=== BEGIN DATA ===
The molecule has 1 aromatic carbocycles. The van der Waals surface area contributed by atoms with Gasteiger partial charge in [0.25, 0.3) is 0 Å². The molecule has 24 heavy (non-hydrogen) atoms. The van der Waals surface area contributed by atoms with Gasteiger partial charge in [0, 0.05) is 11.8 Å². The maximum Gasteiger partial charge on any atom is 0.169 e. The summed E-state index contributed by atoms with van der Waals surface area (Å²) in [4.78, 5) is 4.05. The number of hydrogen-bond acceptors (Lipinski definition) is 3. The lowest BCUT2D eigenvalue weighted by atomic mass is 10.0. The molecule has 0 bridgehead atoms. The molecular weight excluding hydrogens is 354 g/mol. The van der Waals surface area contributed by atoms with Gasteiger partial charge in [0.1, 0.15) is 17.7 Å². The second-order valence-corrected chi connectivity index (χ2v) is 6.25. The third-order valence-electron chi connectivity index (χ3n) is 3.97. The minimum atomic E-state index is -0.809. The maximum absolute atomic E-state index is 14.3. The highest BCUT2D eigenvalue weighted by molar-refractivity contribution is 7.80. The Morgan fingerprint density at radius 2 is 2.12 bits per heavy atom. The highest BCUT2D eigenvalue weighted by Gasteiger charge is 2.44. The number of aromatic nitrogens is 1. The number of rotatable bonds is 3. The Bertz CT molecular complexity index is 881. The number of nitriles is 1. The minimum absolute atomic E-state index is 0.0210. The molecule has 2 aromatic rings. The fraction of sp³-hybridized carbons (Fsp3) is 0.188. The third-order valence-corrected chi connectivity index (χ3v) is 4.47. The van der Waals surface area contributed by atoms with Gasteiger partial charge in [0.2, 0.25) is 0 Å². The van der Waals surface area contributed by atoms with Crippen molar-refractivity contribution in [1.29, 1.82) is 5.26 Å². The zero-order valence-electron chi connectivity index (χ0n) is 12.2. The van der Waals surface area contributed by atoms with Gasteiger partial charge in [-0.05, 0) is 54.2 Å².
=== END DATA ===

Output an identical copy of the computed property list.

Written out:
The molecule has 1 aromatic carbocycles. The van der Waals surface area contributed by atoms with Gasteiger partial charge in [0.25, 0.3) is 0 Å². The molecule has 24 heavy (non-hydrogen) atoms. The van der Waals surface area contributed by atoms with Gasteiger partial charge in [0, 0.05) is 11.8 Å². The maximum Gasteiger partial charge on any atom is 0.169 e. The summed E-state index contributed by atoms with van der Waals surface area (Å²) in [4.78, 5) is 4.05. The number of hydrogen-bond acceptors (Lipinski definition) is 3. The lowest BCUT2D eigenvalue weighted by atomic mass is 10.0. The molecule has 0 bridgehead atoms. The molecular weight excluding hydrogens is 354 g/mol. The van der Waals surface area contributed by atoms with Gasteiger partial charge in [0.1, 0.15) is 17.7 Å². The second-order valence-corrected chi connectivity index (χ2v) is 6.25. The third-order valence-electron chi connectivity index (χ3n) is 3.97. The minimum atomic E-state index is -0.809. The maximum absolute atomic E-state index is 14.3. The highest BCUT2D eigenvalue weighted by molar-refractivity contribution is 7.80. The Morgan fingerprint density at radius 2 is 2.12 bits per heavy atom. The highest BCUT2D eigenvalue weighted by Gasteiger charge is 2.44. The number of aromatic nitrogens is 1. The number of rotatable bonds is 3. The Bertz CT molecular complexity index is 881. The number of nitriles is 1. The minimum absolute atomic E-state index is 0.0210. The molecule has 2 aromatic rings. The fraction of sp³-hybridized carbons (Fsp3) is 0.188. The third-order valence-corrected chi connectivity index (χ3v) is 4.47. The van der Waals surface area contributed by atoms with Gasteiger partial charge in [0.2, 0.25) is 0 Å². The van der Waals surface area contributed by atoms with Crippen molar-refractivity contribution in [1.29, 1.82) is 5.26 Å². The zero-order valence-electron chi connectivity index (χ0n) is 12.2. The van der Waals surface area contributed by atoms with Gasteiger partial charge in [-0.05, 0) is 54.2 Å².